When an appeal lies directly to the Appellate Division from an administrative tribunal, in the absence of any statutory provision to the contrary, see, e.g., N.C. G.S. § 150B-45(a), a constitutional challenge may be raised for the first time in the Appellate Division as it is the first destination for the dispute in the General Court of Justice.

Redmond II, ___ N.C. at ___, 797 S.E.2d at 280. This language in Redmond II was used to reverse three opinions of this Court, all of which were initially decided in In re Hughes, ___ N.C. App. ___, 785 S.E.2d 111 (2016) ("Hughes I "). [2] In Hughes I, this Court explained:

because the Industrial Commission is not part of the judicial branch, it could not have made any determinations concerning a statute's constitutionality. For this reason, in their appeals from the decisions of the deputy commissioners, the attorneys representing the estates of Redmond and Smith included motions to certify the constitutional questions relevant to those appeals to this Court. The estate of Hughes, apparently operating without benefit of an attorney at the time, filed its appeal to the Full Commission without any motion to address the constitutional issues. The current attorney for the Hughes estate petitioned this Court for a writ of certiorari, which was granted 9 November 2015, in order to include the appeal of the Hughes estate along with those of the Redmond and Smith estates for consideration of their constitutional challenges.

Id. at ___, 785 S.E.2d at 116 (citation omitted), rev'd on other grounds by Redmond II, ___ N.C. ___, 797 S.E.2d 275. It is unclear if our Supreme Court's holding in Redmond II applies to the present case because the claimants in Hughes I, Redmond I, and Smith all made attempts to have their constitutional questions certified to this Court, whereas Claimant in the present matter made no attempt to pursue review of any constitutional issue pursuant to the two methods provided by statute, as recognized in Redmond II:

Although not controlling on this Court, we note with approval the Court of Appeals' reasoning in a similar case. When the Industrial Commission determined in its opinion and award that certain changes to the Workers' Compensation Act violated the Due Process Clause . . ., the Court of Appeals vacated the opinion and award, citing the "well-settled rule that a statute's constitutionality shall be determined by the judiciary, not an administrative board." Carolinas Med. Ctr. v. Emp'rs & Carriers, 172 N.C.App. 549, 553, 616 S.E.2d 588, 591 (2005). In reaching this holding, the court reasoned that a party has at least two avenues to challenge the constitutionality of a statute. First, the party asserting the constitutional challenge may bring "an action under the Uniform Declaratory Judgment Act, N.C. Gen. Stat. § 1-253 et seq. (2004)." Id. at 553, 616 S.E.2d at 591 ("A petition for a declaratory judgment is particularly appropriate to determine the constitutionality of a statute when the parties desire and the public need requires a speedy determination of important public interests involved therein."). "Alternatively, pursuant to N.C. Gen. Stat. § 97-86 the Industrial Commission of its own motion could have certified the question of the constitutionality of the statute to this Court before making its final decision."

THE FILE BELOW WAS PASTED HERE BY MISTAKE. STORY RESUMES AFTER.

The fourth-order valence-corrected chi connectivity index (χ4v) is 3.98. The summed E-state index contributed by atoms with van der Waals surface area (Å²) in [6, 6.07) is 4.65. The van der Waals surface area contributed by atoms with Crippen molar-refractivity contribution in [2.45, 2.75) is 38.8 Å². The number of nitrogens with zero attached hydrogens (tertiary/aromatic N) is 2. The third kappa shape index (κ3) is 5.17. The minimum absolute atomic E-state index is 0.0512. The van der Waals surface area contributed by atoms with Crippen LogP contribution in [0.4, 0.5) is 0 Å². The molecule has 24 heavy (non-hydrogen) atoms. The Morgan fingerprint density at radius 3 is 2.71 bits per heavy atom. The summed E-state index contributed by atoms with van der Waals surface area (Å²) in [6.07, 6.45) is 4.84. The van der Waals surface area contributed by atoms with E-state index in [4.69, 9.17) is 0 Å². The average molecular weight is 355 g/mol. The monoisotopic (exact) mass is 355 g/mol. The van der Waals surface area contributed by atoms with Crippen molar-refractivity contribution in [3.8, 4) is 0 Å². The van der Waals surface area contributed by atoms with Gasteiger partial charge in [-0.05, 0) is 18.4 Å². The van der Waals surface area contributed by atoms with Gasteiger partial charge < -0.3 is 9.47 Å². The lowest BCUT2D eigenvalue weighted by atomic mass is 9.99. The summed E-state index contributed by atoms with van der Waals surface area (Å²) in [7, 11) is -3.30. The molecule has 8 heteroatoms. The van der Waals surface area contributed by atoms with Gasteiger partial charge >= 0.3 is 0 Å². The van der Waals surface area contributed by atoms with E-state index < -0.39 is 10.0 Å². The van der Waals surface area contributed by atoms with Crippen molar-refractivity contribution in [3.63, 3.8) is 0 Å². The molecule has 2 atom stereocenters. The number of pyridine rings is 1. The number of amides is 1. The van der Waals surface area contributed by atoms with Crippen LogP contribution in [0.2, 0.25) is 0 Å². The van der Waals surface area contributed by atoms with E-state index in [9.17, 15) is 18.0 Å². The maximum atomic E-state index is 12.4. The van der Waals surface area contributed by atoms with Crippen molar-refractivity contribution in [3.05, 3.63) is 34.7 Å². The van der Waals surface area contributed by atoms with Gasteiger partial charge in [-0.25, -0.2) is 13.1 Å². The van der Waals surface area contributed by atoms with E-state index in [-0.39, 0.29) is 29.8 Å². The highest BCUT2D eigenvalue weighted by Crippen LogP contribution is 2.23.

Redmond II, ___ N.C. at ___, 797 S.E.2d at 278 (citations omitted) (emphasis added). Carolinas Med. Ctr. also includes the following analysis concerning certification of questions of law to this Court:

The Industrial Commission acknowledged this option in its decision in Carter v. Flowers Baking Co., in which it held that "the Commission does not have the authority to find that enactments of the Legislature are unconstitutional[, ]" and that:
If the Commissioners feel strongly that a statute is unconstitutional and that it would clearly offend their oath to apply it, or that applying it would cause irreparable prejudice, or that the question would not otherwise be reviewed in the courts, etc., the Commission "may certify questions of law to the Court of Appeals for decision and determination" [pursuant to N.C. Gen. Stat. § 97-86], which would "operate as a supersedeas except as provided in G.S. 97-86.1."

Carolinas Med. Ctr., 172 N.C.App. at 553, 616 S.E.2d at 591 (citation omitted).

         We further note that in Carolinas Med. Ctr., cited with approval in RedmondII, this Court dismissed the constitutional question argued on appeal, explaining that "[i]t is not the role of the appellate courts to render advisory opinions in matters that are not properly before them." Carolinas Med. Ctr., 172 N.C.App. at 554, 616 S.E.2d at 592 (citation omitted). This Court further held that the constitutional question was not properly before it because the constitutional matter had not been made part of a declaratory judgment action and, although " N.C. Gen. Stat. § 97-96 allows this Court to consider questions of law certified to it by the Industrial Commission[, ]" N.C. G.S. § 97-96 "does not presume to allow this Court to certify matters to itself for review and consideration. The provisions of Rule 2 are discretionary, and cannot be used to confer jurisdiction upon this Court in the absence of jurisdiction." Id. at 554, 616 S.E.2d at 592 (citation omitted). By citing Carolinas Med. Ctr. with approval, it is inferred that this Court was correct - or at least had the discretion - to refuse to consider, for the first time on appeal from an agency decision, a constitutional argument when no attempt had been made by the appellant to bring that argument ...